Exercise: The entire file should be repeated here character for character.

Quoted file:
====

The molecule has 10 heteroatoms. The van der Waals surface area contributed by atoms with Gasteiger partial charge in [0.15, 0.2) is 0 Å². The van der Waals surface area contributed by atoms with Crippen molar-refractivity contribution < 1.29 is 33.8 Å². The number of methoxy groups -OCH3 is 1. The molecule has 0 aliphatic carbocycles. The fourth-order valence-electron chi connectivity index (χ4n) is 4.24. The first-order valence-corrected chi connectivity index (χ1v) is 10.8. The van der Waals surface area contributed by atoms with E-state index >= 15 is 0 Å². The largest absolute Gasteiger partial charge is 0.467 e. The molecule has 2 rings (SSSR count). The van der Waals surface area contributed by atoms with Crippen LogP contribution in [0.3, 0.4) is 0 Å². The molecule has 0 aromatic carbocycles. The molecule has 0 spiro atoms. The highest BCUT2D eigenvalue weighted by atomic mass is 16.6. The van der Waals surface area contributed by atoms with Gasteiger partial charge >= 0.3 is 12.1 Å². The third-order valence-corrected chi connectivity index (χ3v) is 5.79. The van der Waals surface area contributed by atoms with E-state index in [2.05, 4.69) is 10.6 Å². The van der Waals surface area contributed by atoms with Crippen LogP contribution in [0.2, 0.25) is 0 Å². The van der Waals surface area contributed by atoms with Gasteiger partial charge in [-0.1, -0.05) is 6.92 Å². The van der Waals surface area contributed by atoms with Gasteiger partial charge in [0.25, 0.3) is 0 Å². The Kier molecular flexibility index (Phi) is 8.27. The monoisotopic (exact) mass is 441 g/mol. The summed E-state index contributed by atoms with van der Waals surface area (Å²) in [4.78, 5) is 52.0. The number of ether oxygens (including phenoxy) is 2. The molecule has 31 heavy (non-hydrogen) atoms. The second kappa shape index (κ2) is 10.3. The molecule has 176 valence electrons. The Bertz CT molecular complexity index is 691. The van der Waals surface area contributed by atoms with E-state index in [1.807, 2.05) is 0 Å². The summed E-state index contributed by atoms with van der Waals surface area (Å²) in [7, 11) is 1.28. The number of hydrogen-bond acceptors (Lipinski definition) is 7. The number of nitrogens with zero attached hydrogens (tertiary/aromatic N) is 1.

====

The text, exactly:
The molecule has 10 heteroatoms. The van der Waals surface area contributed by atoms with Gasteiger partial charge in [0.15, 0.2) is 0 Å². The van der Waals surface area contributed by atoms with Crippen molar-refractivity contribution < 1.29 is 33.8 Å². The number of methoxy groups -OCH3 is 1. The molecule has 0 aliphatic carbocycles. The fourth-order valence-electron chi connectivity index (χ4n) is 4.24. The first-order valence-corrected chi connectivity index (χ1v) is 10.8. The van der Waals surface area contributed by atoms with E-state index >= 15 is 0 Å². The largest absolute Gasteiger partial charge is 0.467 e. The molecule has 2 rings (SSSR count). The van der Waals surface area contributed by atoms with Crippen LogP contribution in [0.3, 0.4) is 0 Å². The molecule has 0 aromatic carbocycles. The molecule has 0 spiro atoms. The highest BCUT2D eigenvalue weighted by atomic mass is 16.6. The van der Waals surface area contributed by atoms with Gasteiger partial charge >= 0.3 is 12.1 Å². The third-order valence-corrected chi connectivity index (χ3v) is 5.79. The van der Waals surface area contributed by atoms with E-state index in [2.05, 4.69) is 10.6 Å². The van der Waals surface area contributed by atoms with Crippen LogP contribution in [0.2, 0.25) is 0 Å². The van der Waals surface area contributed by atoms with Gasteiger partial charge in [-0.1, -0.05) is 6.92 Å². The van der Waals surface area contributed by atoms with Gasteiger partial charge in [0.25, 0.3) is 0 Å². The Kier molecular flexibility index (Phi) is 8.27. The monoisotopic (exact) mass is 441 g/mol. The summed E-state index contributed by atoms with van der Waals surface area (Å²) in [4.78, 5) is 52.0. The number of ether oxygens (including phenoxy) is 2. The molecule has 31 heavy (non-hydrogen) atoms. The second kappa shape index (κ2) is 10.3. The molecule has 176 valence electrons. The Bertz CT molecular complexity index is 691. The van der Waals surface area contributed by atoms with E-state index in [1.807, 2.05) is 0 Å². The summed E-state index contributed by atoms with van der Waals surface area (Å²) in [7, 11) is 1.28. The number of hydrogen-bond acceptors (Lipinski definition) is 7. The number of nitrogens with zero attached hydrogens (tertiary/aromatic N) is 1.